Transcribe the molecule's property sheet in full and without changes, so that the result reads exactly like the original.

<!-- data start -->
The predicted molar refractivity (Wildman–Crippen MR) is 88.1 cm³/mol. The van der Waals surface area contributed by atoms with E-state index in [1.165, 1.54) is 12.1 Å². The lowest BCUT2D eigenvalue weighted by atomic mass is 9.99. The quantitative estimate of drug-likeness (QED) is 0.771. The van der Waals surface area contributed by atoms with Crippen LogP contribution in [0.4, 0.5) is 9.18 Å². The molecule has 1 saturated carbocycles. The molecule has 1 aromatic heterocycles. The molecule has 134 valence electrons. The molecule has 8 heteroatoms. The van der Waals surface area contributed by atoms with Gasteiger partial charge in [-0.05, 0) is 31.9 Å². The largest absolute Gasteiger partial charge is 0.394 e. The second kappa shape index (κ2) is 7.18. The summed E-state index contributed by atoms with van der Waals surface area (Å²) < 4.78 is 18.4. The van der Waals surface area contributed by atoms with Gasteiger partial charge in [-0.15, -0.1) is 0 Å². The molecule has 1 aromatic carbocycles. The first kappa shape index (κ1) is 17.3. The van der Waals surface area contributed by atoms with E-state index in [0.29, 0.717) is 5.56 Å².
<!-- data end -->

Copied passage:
The predicted molar refractivity (Wildman–Crippen MR) is 88.1 cm³/mol. The van der Waals surface area contributed by atoms with E-state index in [1.165, 1.54) is 12.1 Å². The lowest BCUT2D eigenvalue weighted by atomic mass is 9.99. The quantitative estimate of drug-likeness (QED) is 0.771. The van der Waals surface area contributed by atoms with Crippen LogP contribution in [0.4, 0.5) is 9.18 Å². The molecule has 1 saturated carbocycles. The molecule has 1 aromatic heterocycles. The molecule has 134 valence electrons. The molecule has 8 heteroatoms. The van der Waals surface area contributed by atoms with Gasteiger partial charge in [-0.05, 0) is 31.9 Å². The largest absolute Gasteiger partial charge is 0.394 e. The second kappa shape index (κ2) is 7.18. The summed E-state index contributed by atoms with van der Waals surface area (Å²) < 4.78 is 18.4. The van der Waals surface area contributed by atoms with Gasteiger partial charge in [-0.15, -0.1) is 0 Å². The molecule has 1 aromatic carbocycles. The first kappa shape index (κ1) is 17.3. The van der Waals surface area contributed by atoms with E-state index in [0.29, 0.717) is 5.56 Å².